It all started with a round of spring cleaning.
Avery Bender, a 35-year-old Gainesville native, was shuffling through her art supplies in January when she came across a trove of unused yarn. A quick Google search later, Bender was down a rabbit hole of fiber art and rug making.
After working on the crafts for close to a year, Bender is featuring her art at The AUK Market, a mixed-vendor marketplace located at Curia on the Drag. The exhibition opened Sept. 10 and will stay up through the beginning of October. All pieces on display are available for purchase.
Bender’s specific expertise lies in two types of rug making: punch needle and gun tufting.
Punch needle, she described, is a more primitive form of rug hooking — a rug-making method that encompasses pulling yarn through a stiff fabric base known as monk’s cloth. Gun tufting, however, requires more advanced equipment. The method follows the same action as punch needle, but uses a machine to do so, making it a much faster process.
Where a punch needle project takes 30 to 60 hours, depending on size, Bender said one made using gun tufting takes 15 to 25 hours.
Bender said she finishes each of her projects with rug glue. Afterward, they can either be placed on the floor as decoration or hung up as a wall display.
But while Bender devotes most of her downtime to art, she also works as an event manager at UF. Before COVID-19 shut everything down, she said hosting events was her main creative outlet. Once the event industry went virtual, she needed something to fill the gap.
Fiber art was the perfect candidate. Unlike more traditional forms of art, like painting, Bender said rug making was a far more manageable craft. It didn’t require too many different materials; she could pick it up and put it down whenever she wanted; and, even more appealing, she could practice it from the comfort of her own couch.
“It’s kind of like a mindless, meditative thing for me, so it’s really nice and keeps my hands busy,” Bender said.
Bender, who draws all her own rug designs, said she finds inspiration in alchemy and the music she listens to. Additionally, Chinese medicine, acupuncture and astrology all weave their way into her work. The pieces displayed at The AUK Market are inspired by the five elements, as well Florida-specific imagery like gators and oranges.
Around the same time that Bender started experimenting in fiber art, she also started posting about it on her Instagram account. The name was inspired by one of Bender’s favorite books growing up: “The Phantom Tollbooth” by Norton Juster.
“It’s about appreciating being alone and being able to entertain yourself, which is definitely what I’ve been doing all of COVID,” she said.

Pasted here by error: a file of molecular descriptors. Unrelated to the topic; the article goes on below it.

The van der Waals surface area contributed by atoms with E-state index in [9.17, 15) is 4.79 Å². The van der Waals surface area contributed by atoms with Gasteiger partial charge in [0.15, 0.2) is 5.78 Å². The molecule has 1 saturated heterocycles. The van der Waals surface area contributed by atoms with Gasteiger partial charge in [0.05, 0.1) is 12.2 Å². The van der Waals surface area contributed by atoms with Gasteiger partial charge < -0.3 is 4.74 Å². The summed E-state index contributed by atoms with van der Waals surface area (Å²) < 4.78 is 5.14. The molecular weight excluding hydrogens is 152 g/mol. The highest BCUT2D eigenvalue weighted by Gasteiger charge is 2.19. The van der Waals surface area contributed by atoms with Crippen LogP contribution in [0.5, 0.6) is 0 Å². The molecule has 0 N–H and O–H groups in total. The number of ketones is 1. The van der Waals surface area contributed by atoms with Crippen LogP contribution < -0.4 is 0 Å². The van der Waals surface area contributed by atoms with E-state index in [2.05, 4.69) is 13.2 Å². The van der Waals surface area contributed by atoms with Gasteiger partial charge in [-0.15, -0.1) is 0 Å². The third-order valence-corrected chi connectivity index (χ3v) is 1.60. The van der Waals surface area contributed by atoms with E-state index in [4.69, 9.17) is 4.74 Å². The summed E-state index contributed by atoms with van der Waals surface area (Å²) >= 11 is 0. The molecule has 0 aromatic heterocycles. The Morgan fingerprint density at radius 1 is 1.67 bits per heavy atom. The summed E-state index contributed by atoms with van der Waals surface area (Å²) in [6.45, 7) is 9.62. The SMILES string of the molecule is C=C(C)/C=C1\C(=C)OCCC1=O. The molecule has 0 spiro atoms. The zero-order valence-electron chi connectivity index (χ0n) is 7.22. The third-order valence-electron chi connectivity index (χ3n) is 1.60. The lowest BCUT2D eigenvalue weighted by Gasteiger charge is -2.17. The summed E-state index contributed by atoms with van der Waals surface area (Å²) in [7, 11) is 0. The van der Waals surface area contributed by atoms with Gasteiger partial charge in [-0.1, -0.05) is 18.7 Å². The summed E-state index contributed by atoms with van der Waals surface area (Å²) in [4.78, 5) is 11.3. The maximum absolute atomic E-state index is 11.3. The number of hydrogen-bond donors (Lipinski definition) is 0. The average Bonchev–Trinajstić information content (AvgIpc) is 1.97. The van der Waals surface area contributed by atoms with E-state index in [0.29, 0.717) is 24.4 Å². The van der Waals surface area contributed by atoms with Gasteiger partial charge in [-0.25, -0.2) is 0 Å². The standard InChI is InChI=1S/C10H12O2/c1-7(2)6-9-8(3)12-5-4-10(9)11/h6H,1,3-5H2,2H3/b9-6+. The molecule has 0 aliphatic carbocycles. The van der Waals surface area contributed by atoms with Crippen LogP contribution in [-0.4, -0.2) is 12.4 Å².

The past year, however, Bender has slowly been working herself into the Gainesville art scene. She participated in two local pop-up markets in March and May and said she hopes to take part in more this fall. And recently, Bender and a friend moved into a small art studio at Pulp Arts, a space located in East Gainesville.
Through these opportunities and events, Bender met the three owners of The AUK Market, who eventually reached out about setting up her current art feature.
Samantha Salay, one of The AUK Market’s owners, said featuring local artists like Bender is a perfect example of the market’s core purpose.
“The whole mission of The AUK Market is to offer a creative and diverse space for local artists and makers to showcase their products and give them a place to reach the community,” Salay said. “It gives us a chance to showcase small brands that maybe haven't got their feet wet yet.”
Salay said The AUK Market will often introduce a new in-house artist through a feature, offering an initial look at how the artist’s work blends with the market’s patrons. When the market first started in 2018, it had eight brands. Now, it hosts more than 60, with around 40 being local to Gainesville and Florida.
For Bender, resonating with others and connecting with the community is one of the most exciting parts of being featured at The AUK Market.
“It was really important for me to be in a space where you could go in and find other local vendors,” she said. “Knowing that people are going there with the intention of buying something local is really, really nice.”
Contact Veronica Nocera at firstname.lastname@example.org. Follow her on Twitter @vernocera.
Veronica Nocera is a third-year journalism major, history minor and The Avenue editor. She spent two semesters reporting arts and culture for The Alligator and also writes for Rowdy Magazine. When she’s not writing, she’s probably reading, journaling or taping random pictures to her wall. Also, she’ll probably be wearing yellow.